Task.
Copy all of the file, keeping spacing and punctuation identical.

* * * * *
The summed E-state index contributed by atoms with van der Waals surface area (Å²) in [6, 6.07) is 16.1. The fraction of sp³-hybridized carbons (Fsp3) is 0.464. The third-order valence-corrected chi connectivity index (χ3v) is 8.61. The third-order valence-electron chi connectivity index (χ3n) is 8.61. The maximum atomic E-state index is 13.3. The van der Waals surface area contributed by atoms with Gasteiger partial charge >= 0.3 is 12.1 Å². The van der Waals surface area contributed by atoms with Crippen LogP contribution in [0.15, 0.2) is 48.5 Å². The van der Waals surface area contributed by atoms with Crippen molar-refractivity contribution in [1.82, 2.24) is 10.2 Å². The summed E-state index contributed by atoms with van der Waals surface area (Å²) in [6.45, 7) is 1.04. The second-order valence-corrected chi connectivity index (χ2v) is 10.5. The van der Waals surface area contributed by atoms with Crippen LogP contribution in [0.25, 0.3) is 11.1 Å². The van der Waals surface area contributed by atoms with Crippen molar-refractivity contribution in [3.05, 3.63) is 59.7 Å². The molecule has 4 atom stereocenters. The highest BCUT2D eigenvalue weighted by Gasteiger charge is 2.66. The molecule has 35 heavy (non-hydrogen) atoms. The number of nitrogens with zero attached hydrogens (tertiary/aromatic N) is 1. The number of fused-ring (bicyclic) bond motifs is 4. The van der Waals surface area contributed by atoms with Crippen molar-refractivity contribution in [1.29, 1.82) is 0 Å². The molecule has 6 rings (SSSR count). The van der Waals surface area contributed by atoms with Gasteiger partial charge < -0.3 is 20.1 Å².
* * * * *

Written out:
The summed E-state index contributed by atoms with van der Waals surface area (Å²) in [6, 6.07) is 16.1. The fraction of sp³-hybridized carbons (Fsp3) is 0.464. The third-order valence-corrected chi connectivity index (χ3v) is 8.61. The third-order valence-electron chi connectivity index (χ3n) is 8.61. The maximum atomic E-state index is 13.3. The van der Waals surface area contributed by atoms with Gasteiger partial charge >= 0.3 is 12.1 Å². The van der Waals surface area contributed by atoms with Crippen LogP contribution in [0.15, 0.2) is 48.5 Å². The van der Waals surface area contributed by atoms with Crippen molar-refractivity contribution in [1.82, 2.24) is 10.2 Å². The summed E-state index contributed by atoms with van der Waals surface area (Å²) in [6.45, 7) is 1.04. The second-order valence-corrected chi connectivity index (χ2v) is 10.5. The van der Waals surface area contributed by atoms with Crippen LogP contribution in [0.25, 0.3) is 11.1 Å². The van der Waals surface area contributed by atoms with Crippen molar-refractivity contribution in [3.05, 3.63) is 59.7 Å². The molecule has 4 atom stereocenters. The highest BCUT2D eigenvalue weighted by Gasteiger charge is 2.66. The molecule has 35 heavy (non-hydrogen) atoms. The number of nitrogens with zero attached hydrogens (tertiary/aromatic N) is 1. The number of fused-ring (bicyclic) bond motifs is 4. The van der Waals surface area contributed by atoms with Crippen molar-refractivity contribution in [1.29, 1.82) is 0 Å². The molecule has 6 rings (SSSR count). The van der Waals surface area contributed by atoms with Gasteiger partial charge < -0.3 is 20.1 Å².